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Financial Services Marketing Handbook Tactics and Techniques That Produce Results

ISBN-10: 1576601560

ISBN-13: 9781576601563

Edition: 2004

Authors: Evelyn Ehrlich, Duke Fanelli

List price: $39.95
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Description:

Financial professionals realize that today, with money tight and customers skeptical, they need to become much better informed about how to create an image and sell their services. Marketing is an essential component of any financial service--whether one is an independent adviser or is at a large institutional firm--and the challenges and requirements inherent in marketing money are unique, numerous, and onerous. "The Financial Services Marketing Handbook gives financial professionals invaluable information on how to target, win, and retain profitable customers. It provides an overview of the basic marketing functions--segmentation, positioning, brand building, situational analyses, and tactical planning--as they relate specifically to the financial services industry. By citing case studies from companies including Capital One, Schwab, and Vanguard that show what has worked and, more tellingly, what hasn't, it demonstrates how marketers can effectively utilize tools ranging from advertising and public relations to direct mail and the Internet.
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Book details

List price: $39.95
Copyright year: 2004
Publisher: John Wiley & Sons, Incorporated
Publication date: 4/1/2004
Binding: Hardcover
Pages: 262
Size: 7.75" wide x 9.50" long x 1.00" tall
Weight: 1.584
Language: English

Introduction
Products or Services?
Financial Services as Products
Financial Services as Services
Service Is What It's About
Marketing Money Is Different
Psychology of Money
Third-Party Relationships
Multiple Sales Channels
How End Users Select a Financial Services Provider
Cost Doesn't Matter Very Much
"Stickiness" of Money Decisions
Legal and Regulatory Constraints
Successful Financial Marketing
Getting the Most from This Book
Strategic Market Planning
Segmentation
Learning from the Consumer Side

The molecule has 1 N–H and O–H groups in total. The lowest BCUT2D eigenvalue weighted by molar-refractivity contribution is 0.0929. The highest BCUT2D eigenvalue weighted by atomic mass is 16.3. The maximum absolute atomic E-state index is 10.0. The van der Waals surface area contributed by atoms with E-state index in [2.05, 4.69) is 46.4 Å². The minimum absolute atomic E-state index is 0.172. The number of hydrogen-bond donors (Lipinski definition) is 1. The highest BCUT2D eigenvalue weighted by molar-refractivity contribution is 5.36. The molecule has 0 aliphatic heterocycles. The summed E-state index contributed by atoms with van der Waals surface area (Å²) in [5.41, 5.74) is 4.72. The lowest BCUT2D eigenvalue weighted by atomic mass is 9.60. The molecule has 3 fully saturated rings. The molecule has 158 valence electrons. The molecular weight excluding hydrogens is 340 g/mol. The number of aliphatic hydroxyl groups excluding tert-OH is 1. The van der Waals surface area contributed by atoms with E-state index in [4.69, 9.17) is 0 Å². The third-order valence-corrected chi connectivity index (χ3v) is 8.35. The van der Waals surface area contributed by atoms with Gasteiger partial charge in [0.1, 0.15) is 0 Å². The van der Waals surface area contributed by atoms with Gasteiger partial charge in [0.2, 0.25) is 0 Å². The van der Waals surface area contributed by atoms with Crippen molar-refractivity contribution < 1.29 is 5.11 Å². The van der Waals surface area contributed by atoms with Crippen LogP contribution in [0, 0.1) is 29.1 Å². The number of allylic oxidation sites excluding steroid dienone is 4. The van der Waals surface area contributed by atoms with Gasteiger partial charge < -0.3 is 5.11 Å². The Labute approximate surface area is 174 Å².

Choosing Target Segments
Methods of Segmentation
Objective Methods of Segmentation
Segmentation by Psychographic Clusters
Customer-Value Segmentation
Finding Your Target Segments
Identifying Current Market Segments
Positioning and Branding
Positioning
Determining Positioning Strategy
Branding
Creating a Brand Image
"Borrowing" a Brand Image
Supporting a Brand Image
Repositioning and Rebranding
The Market Plan
Types of Marketing Plans
Researching Your Plan
Quantitative Market Research
Qualitative Research
The Elements of the Plan
The SWOT Analysis
Competitive Analysis
Marketing Objectives
Implementation
Implementation Tactics
Choosing Tactics
Metrics to Track and Measure Success
Marketing Tactics
Media Advertising
Media Selection
Print Advertising
Choosing the Right Publication
More Print Buying Decisions
Advertising Effectiveness
Creating Effective Creative
Legal and Regulatory Considerations
Field Advertising and Co-op Programs
Public Relations
Third-Party Endorsement
The Tools of Public Relations
Public Relations for Every Budget
No Budget
Small Budget (up to $2,000)
Bigger Bucks (more than $2,000)
Getting Press Coverage
Dealing with Bad Press
Sponsorship and Event Marketing
What Is the Value of Sponsorships?
Cause Marketing
Activating a Sponsorship Program
Planning to Maximize Sponsorship Value
Measuring the Effectiveness of Sponsorship
Direct Marketing
Techniques and Goals of Direct Methods
Personalization
Finding the Best Lists
Factors Affecting Direct Mail Response
Getting Past the Gatekeeper
Dimensionals, Premiums, and Other Gimmicks
Costs
Elements of the Package
Telemarketing
Regulations Affecting Direct Marketers
The Internet
The Internet as One Channel among Many
The Internet as a Marketing Tool
Improving Website Usability
Website Content
Company Information
Educational Information
Customer Service
Sales Support
Transactions
Relationship-Based Marketing
Customer Acquisition
Advertising on the Web
Personal Selling
Traditional Relationships between Sales and Marketing
"Bottom-Up" Marketing
Third-Party Sales
High-Net-Worth Sales
Institutional Sales
Changes in the Sales Distribution Model
How Sales Can Help Marketing Help Sales
Trade Shows and Seminars
Trade Shows
Breaking through Booth Clutter
Following Up Leads
Measuring Results
Seminars
Planning
Marketing the Seminar
During the Seminar
The Presentation
Follow-up: The Key to Success
Measuring Results
Relationship Marketing
Why Customer Retention Matters
Methods of Relationship Building
Formal Loyalty Programs
Client Publications
Conclusion
Appendix: Applying Marketing Principles to Sales Practice
Index